Intertwined: SAMHD1 cellular functions, restriction, and viral evasion strategies

  • Catharina Majer
  • Jan Moritz Schüssler
  • Renate KönigEmail author


SAMHD1 was initially described for its ability to efficiently restrict HIV-1 replication in myeloid cells and resting CD4+ T cells. However, a growing body of evidence suggests that SAMHD1-mediated restriction is by far not limited to lentiviruses, but seems to be a general concept that applies to most retroviruses and at least a number of DNA viruses. SAMHD1 anti-viral activity was long believed to be solely due to its ability to deplete cellular dNTPs by enzymatic degradation. However, since its discovery, several new functions have been attributed to SAMHD1. It has been demonstrated to bind nucleic acids, to modulate innate immunity, as well as to participate in the DNA damage response and resolution of stalled replication forks. Consequently, it is likely that SAMHD1-mediated anti-viral activity is not or not exclusively mediated through its dNTPase activity. Therefore, in this review, we summarize current knowledge on SAMHD1 cellular functions and systematically discuss how these functions could contribute to the restriction of a broad range of viruses besides retroviruses: herpesviruses, poxviruses and hepatitis B virus. Furthermore, we aim to highlight different ways how viruses counteract SAMHD1-mediated restriction to bypass the SAMHD1-mediated block to viral infection.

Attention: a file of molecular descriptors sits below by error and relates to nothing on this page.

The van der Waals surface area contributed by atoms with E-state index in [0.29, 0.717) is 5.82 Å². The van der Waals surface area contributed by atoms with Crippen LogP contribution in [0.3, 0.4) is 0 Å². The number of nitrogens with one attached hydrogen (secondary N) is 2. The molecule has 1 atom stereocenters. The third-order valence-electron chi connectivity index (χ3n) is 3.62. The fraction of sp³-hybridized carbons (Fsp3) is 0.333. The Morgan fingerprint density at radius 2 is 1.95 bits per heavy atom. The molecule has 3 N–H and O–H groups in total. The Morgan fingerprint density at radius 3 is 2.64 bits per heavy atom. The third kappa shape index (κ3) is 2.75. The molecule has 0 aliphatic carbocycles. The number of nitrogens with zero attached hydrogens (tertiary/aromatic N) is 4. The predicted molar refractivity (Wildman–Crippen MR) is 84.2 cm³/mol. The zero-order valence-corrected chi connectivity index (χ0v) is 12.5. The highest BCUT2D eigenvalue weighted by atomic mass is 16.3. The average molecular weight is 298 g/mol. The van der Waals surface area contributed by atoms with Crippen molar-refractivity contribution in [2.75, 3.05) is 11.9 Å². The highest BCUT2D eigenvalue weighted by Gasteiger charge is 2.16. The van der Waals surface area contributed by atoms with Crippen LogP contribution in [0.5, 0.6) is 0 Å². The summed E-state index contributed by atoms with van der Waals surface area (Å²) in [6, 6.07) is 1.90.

SAMHD1 Viral restriction Viral evasion strategies Immune modulation 



We would like to thank Kerstin Schott and Lise Lauterbach-Rivière for critical comments on the manuscript. This study was supported by the Deutsche Forschungsgemeinschaft (DFG; CRC1292 Project TP04 to R.K. and SPP1923 Project KO 4573/1-1 to R.K.) and by Deutsches Zentrum für Infektionsforschung (HZI2016Z10).

Compliance with ethical standards

Conflict of interest

The authors declare that they have no conflict of interest.


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Copyright information

© Springer-Verlag GmbH Germany, part of Springer Nature 2019

Authors and Affiliations

  1. 1.Host-Pathogen InteractionsPaul-Ehrlich-InstituteLangenGermany
  2. 2.Immunity and Pathogenesis ProgramSanford Burnham Prebys Medical Discovery InstituteLa JollaUSA
  3. 3.German Center for Infection Research (DZIF)LangenGermany
  4. 4.Host-Pathogen InteractionsPaul-Ehrlich-InstituteLangenGermany

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